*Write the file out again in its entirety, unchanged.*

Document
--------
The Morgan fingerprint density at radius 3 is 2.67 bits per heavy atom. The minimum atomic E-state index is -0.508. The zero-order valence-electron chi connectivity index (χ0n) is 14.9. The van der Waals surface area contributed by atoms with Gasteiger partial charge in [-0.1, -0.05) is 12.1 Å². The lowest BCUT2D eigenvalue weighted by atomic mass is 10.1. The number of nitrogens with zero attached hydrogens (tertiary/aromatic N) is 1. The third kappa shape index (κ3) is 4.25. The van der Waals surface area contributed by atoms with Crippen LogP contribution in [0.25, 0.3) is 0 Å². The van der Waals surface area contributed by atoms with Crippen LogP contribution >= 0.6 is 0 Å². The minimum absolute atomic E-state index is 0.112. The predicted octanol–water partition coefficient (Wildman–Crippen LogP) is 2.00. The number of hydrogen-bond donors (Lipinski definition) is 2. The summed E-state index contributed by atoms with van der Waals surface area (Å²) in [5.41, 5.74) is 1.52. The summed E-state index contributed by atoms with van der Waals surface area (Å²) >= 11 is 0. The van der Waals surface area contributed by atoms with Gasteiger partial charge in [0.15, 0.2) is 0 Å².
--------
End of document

The Morgan fingerprint density at radius 3 is 2.67 bits per heavy atom. The minimum atomic E-state index is -0.508. The zero-order valence-electron chi connectivity index (χ0n) is 14.9. The van der Waals surface area contributed by atoms with Gasteiger partial charge in [-0.1, -0.05) is 12.1 Å². The lowest BCUT2D eigenvalue weighted by atomic mass is 10.1. The number of nitrogens with zero attached hydrogens (tertiary/aromatic N) is 1. The third kappa shape index (κ3) is 4.25. The van der Waals surface area contributed by atoms with Crippen LogP contribution in [0.25, 0.3) is 0 Å². The van der Waals surface area contributed by atoms with Crippen LogP contribution >= 0.6 is 0 Å². The minimum absolute atomic E-state index is 0.112. The predicted octanol–water partition coefficient (Wildman–Crippen LogP) is 2.00. The number of hydrogen-bond donors (Lipinski definition) is 2. The summed E-state index contributed by atoms with van der Waals surface area (Å²) in [5.41, 5.74) is 1.52. The summed E-state index contributed by atoms with van der Waals surface area (Å²) >= 11 is 0. The van der Waals surface area contributed by atoms with Gasteiger partial charge in [0.15, 0.2) is 0 Å².